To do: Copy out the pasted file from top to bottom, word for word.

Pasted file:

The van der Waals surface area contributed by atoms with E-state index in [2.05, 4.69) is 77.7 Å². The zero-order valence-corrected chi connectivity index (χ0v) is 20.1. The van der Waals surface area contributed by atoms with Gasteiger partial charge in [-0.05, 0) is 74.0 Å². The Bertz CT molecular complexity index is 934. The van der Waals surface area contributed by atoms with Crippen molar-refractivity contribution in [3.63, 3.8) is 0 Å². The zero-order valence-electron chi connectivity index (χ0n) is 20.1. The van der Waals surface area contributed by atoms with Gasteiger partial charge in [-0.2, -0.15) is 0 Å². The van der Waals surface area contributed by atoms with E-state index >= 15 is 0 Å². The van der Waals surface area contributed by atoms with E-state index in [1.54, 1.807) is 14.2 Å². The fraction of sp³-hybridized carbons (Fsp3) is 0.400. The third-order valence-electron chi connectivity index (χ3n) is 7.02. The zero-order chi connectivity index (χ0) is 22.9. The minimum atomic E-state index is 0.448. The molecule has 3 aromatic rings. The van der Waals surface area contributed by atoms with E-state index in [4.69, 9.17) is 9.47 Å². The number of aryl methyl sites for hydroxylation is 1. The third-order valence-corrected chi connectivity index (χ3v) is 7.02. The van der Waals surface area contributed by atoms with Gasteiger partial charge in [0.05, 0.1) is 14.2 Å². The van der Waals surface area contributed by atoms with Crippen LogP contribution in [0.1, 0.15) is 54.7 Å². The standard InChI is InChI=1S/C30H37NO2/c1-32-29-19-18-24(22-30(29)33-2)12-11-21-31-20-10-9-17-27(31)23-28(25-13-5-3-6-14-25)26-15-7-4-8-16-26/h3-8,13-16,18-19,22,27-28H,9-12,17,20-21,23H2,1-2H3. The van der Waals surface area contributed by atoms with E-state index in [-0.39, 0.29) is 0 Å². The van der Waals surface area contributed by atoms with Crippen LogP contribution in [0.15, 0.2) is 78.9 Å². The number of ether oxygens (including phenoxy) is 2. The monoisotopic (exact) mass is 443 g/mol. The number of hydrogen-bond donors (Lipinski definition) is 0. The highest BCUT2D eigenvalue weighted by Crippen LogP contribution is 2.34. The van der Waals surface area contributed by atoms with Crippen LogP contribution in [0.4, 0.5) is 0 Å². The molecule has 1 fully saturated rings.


The van der Waals surface area contributed by atoms with E-state index in [2.05, 4.69) is 77.7 Å². The zero-order valence-corrected chi connectivity index (χ0v) is 20.1. The van der Waals surface area contributed by atoms with Gasteiger partial charge in [-0.05, 0) is 74.0 Å². The Bertz CT molecular complexity index is 934. The van der Waals surface area contributed by atoms with Crippen molar-refractivity contribution in [3.63, 3.8) is 0 Å². The zero-order valence-electron chi connectivity index (χ0n) is 20.1. The van der Waals surface area contributed by atoms with Gasteiger partial charge in [-0.2, -0.15) is 0 Å². The van der Waals surface area contributed by atoms with E-state index >= 15 is 0 Å². The van der Waals surface area contributed by atoms with E-state index in [1.54, 1.807) is 14.2 Å². The fraction of sp³-hybridized carbons (Fsp3) is 0.400. The third-order valence-electron chi connectivity index (χ3n) is 7.02. The zero-order chi connectivity index (χ0) is 22.9. The minimum atomic E-state index is 0.448. The molecule has 3 aromatic rings. The van der Waals surface area contributed by atoms with E-state index in [4.69, 9.17) is 9.47 Å². The number of aryl methyl sites for hydroxylation is 1. The third-order valence-corrected chi connectivity index (χ3v) is 7.02. The van der Waals surface area contributed by atoms with Gasteiger partial charge in [0.05, 0.1) is 14.2 Å². The van der Waals surface area contributed by atoms with Crippen LogP contribution in [0.1, 0.15) is 54.7 Å². The standard InChI is InChI=1S/C30H37NO2/c1-32-29-19-18-24(22-30(29)33-2)12-11-21-31-20-10-9-17-27(31)23-28(25-13-5-3-6-14-25)26-15-7-4-8-16-26/h3-8,13-16,18-19,22,27-28H,9-12,17,20-21,23H2,1-2H3. The van der Waals surface area contributed by atoms with E-state index in [-0.39, 0.29) is 0 Å². The van der Waals surface area contributed by atoms with Crippen LogP contribution in [0.15, 0.2) is 78.9 Å². The number of ether oxygens (including phenoxy) is 2. The monoisotopic (exact) mass is 443 g/mol. The number of hydrogen-bond donors (Lipinski definition) is 0. The highest BCUT2D eigenvalue weighted by Crippen LogP contribution is 2.34. The van der Waals surface area contributed by atoms with Crippen LogP contribution in [0.4, 0.5) is 0 Å². The molecule has 1 fully saturated rings.